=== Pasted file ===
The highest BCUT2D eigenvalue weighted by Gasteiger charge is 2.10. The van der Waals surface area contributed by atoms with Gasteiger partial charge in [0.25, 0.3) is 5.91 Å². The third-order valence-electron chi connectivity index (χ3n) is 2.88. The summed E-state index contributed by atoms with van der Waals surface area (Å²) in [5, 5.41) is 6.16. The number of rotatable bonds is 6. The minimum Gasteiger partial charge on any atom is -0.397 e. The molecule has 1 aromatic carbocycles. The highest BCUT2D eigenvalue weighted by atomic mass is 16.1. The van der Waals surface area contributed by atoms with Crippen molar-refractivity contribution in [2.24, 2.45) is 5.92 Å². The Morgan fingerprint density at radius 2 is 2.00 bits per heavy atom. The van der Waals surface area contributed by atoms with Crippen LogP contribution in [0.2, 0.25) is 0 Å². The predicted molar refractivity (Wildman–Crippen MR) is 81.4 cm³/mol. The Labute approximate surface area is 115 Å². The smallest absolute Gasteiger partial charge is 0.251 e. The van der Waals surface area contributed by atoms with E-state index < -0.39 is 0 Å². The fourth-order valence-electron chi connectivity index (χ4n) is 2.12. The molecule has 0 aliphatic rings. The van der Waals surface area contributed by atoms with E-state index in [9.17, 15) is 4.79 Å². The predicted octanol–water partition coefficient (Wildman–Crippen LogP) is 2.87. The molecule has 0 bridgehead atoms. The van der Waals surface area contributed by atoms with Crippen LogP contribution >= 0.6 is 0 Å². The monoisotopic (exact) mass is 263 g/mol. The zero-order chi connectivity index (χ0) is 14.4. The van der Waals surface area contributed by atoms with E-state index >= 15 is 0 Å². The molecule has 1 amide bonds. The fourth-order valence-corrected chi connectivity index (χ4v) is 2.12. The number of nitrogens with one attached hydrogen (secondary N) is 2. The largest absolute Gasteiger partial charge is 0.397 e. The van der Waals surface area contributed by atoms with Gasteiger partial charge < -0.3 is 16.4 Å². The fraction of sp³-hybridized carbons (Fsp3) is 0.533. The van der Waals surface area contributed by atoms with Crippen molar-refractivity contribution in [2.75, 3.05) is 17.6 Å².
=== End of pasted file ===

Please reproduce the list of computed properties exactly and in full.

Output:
The highest BCUT2D eigenvalue weighted by Gasteiger charge is 2.10. The van der Waals surface area contributed by atoms with Gasteiger partial charge in [0.25, 0.3) is 5.91 Å². The third-order valence-electron chi connectivity index (χ3n) is 2.88. The summed E-state index contributed by atoms with van der Waals surface area (Å²) in [5, 5.41) is 6.16. The number of rotatable bonds is 6. The minimum Gasteiger partial charge on any atom is -0.397 e. The molecule has 1 aromatic carbocycles. The highest BCUT2D eigenvalue weighted by atomic mass is 16.1. The van der Waals surface area contributed by atoms with Crippen molar-refractivity contribution in [2.24, 2.45) is 5.92 Å². The Morgan fingerprint density at radius 2 is 2.00 bits per heavy atom. The van der Waals surface area contributed by atoms with Crippen LogP contribution in [0.2, 0.25) is 0 Å². The predicted molar refractivity (Wildman–Crippen MR) is 81.4 cm³/mol. The Labute approximate surface area is 115 Å². The smallest absolute Gasteiger partial charge is 0.251 e. The van der Waals surface area contributed by atoms with E-state index < -0.39 is 0 Å². The fourth-order valence-electron chi connectivity index (χ4n) is 2.12. The molecule has 0 aliphatic rings. The van der Waals surface area contributed by atoms with E-state index in [9.17, 15) is 4.79 Å². The predicted octanol–water partition coefficient (Wildman–Crippen LogP) is 2.87. The molecule has 0 bridgehead atoms. The van der Waals surface area contributed by atoms with Crippen LogP contribution >= 0.6 is 0 Å². The monoisotopic (exact) mass is 263 g/mol. The zero-order chi connectivity index (χ0) is 14.4. The van der Waals surface area contributed by atoms with E-state index >= 15 is 0 Å². The molecule has 1 amide bonds. The fourth-order valence-corrected chi connectivity index (χ4v) is 2.12. The number of nitrogens with one attached hydrogen (secondary N) is 2. The largest absolute Gasteiger partial charge is 0.397 e. The van der Waals surface area contributed by atoms with Gasteiger partial charge < -0.3 is 16.4 Å². The fraction of sp³-hybridized carbons (Fsp3) is 0.533. The van der Waals surface area contributed by atoms with Crippen molar-refractivity contribution in [2.75, 3.05) is 17.6 Å².